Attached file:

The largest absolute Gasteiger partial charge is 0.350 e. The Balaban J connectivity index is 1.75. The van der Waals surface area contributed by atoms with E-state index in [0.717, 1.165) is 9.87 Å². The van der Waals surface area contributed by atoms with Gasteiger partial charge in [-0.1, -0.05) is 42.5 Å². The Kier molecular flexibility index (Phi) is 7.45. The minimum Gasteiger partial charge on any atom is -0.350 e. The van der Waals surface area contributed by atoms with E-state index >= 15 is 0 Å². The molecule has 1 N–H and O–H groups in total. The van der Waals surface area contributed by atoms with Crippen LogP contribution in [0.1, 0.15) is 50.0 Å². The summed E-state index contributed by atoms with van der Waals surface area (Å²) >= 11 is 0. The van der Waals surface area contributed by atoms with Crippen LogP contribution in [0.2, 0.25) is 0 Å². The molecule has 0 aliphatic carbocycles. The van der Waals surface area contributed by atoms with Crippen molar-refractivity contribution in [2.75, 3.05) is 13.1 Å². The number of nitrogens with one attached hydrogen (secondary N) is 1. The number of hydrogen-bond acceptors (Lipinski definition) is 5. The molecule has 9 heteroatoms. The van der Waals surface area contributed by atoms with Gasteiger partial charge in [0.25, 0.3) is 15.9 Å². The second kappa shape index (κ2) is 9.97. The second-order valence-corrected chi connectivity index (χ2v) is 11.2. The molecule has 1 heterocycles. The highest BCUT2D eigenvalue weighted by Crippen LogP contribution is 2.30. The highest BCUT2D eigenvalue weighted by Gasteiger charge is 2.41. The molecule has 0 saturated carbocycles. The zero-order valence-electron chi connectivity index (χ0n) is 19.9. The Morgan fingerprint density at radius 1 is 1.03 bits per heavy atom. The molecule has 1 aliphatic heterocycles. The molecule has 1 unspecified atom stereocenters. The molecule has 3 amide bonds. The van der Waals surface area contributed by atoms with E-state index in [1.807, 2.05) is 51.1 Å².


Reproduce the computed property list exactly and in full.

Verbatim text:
The largest absolute Gasteiger partial charge is 0.350 e. The Balaban J connectivity index is 1.75. The van der Waals surface area contributed by atoms with E-state index in [0.717, 1.165) is 9.87 Å². The van der Waals surface area contributed by atoms with Gasteiger partial charge in [-0.1, -0.05) is 42.5 Å². The Kier molecular flexibility index (Phi) is 7.45. The minimum Gasteiger partial charge on any atom is -0.350 e. The van der Waals surface area contributed by atoms with E-state index >= 15 is 0 Å². The molecule has 1 N–H and O–H groups in total. The van der Waals surface area contributed by atoms with Crippen LogP contribution in [0.1, 0.15) is 50.0 Å². The summed E-state index contributed by atoms with van der Waals surface area (Å²) >= 11 is 0. The van der Waals surface area contributed by atoms with Crippen LogP contribution in [0.2, 0.25) is 0 Å². The molecule has 0 aliphatic carbocycles. The van der Waals surface area contributed by atoms with Crippen molar-refractivity contribution in [2.75, 3.05) is 13.1 Å². The number of nitrogens with one attached hydrogen (secondary N) is 1. The number of hydrogen-bond acceptors (Lipinski definition) is 5. The molecule has 9 heteroatoms. The van der Waals surface area contributed by atoms with Gasteiger partial charge in [0.25, 0.3) is 15.9 Å². The second kappa shape index (κ2) is 9.97. The second-order valence-corrected chi connectivity index (χ2v) is 11.2. The molecule has 1 heterocycles. The highest BCUT2D eigenvalue weighted by Crippen LogP contribution is 2.30. The highest BCUT2D eigenvalue weighted by Gasteiger charge is 2.41. The molecule has 0 saturated carbocycles. The zero-order valence-electron chi connectivity index (χ0n) is 19.9. The Morgan fingerprint density at radius 1 is 1.03 bits per heavy atom. The molecule has 1 aliphatic heterocycles. The molecule has 1 unspecified atom stereocenters. The molecule has 3 amide bonds. The van der Waals surface area contributed by atoms with E-state index in [1.807, 2.05) is 51.1 Å².